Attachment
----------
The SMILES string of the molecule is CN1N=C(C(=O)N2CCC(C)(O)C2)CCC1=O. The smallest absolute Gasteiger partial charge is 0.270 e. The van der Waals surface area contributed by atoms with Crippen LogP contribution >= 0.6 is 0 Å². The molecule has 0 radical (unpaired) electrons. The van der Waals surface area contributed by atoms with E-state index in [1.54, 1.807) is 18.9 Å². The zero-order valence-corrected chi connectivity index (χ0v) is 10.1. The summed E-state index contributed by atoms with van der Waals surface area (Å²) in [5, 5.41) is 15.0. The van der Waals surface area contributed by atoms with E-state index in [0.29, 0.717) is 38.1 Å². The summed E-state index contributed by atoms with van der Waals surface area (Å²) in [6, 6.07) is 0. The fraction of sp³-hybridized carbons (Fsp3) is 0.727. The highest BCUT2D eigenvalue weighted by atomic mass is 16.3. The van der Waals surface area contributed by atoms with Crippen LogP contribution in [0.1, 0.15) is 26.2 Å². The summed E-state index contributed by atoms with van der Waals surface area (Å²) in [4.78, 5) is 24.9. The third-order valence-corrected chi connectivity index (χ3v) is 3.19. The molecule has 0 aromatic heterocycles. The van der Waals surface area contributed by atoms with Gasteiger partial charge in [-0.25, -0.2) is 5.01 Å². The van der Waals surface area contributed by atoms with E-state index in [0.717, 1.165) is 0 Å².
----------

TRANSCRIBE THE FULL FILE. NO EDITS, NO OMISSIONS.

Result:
The SMILES string of the molecule is CN1N=C(C(=O)N2CCC(C)(O)C2)CCC1=O. The smallest absolute Gasteiger partial charge is 0.270 e. The van der Waals surface area contributed by atoms with Crippen LogP contribution >= 0.6 is 0 Å². The molecule has 0 radical (unpaired) electrons. The van der Waals surface area contributed by atoms with E-state index in [1.54, 1.807) is 18.9 Å². The zero-order valence-corrected chi connectivity index (χ0v) is 10.1. The summed E-state index contributed by atoms with van der Waals surface area (Å²) in [5, 5.41) is 15.0. The van der Waals surface area contributed by atoms with E-state index in [0.29, 0.717) is 38.1 Å². The summed E-state index contributed by atoms with van der Waals surface area (Å²) in [6, 6.07) is 0. The fraction of sp³-hybridized carbons (Fsp3) is 0.727. The highest BCUT2D eigenvalue weighted by atomic mass is 16.3. The van der Waals surface area contributed by atoms with Crippen LogP contribution in [0.1, 0.15) is 26.2 Å². The summed E-state index contributed by atoms with van der Waals surface area (Å²) in [4.78, 5) is 24.9. The third-order valence-corrected chi connectivity index (χ3v) is 3.19. The molecule has 0 aromatic heterocycles. The van der Waals surface area contributed by atoms with Gasteiger partial charge in [-0.25, -0.2) is 5.01 Å². The van der Waals surface area contributed by atoms with E-state index in [0.717, 1.165) is 0 Å².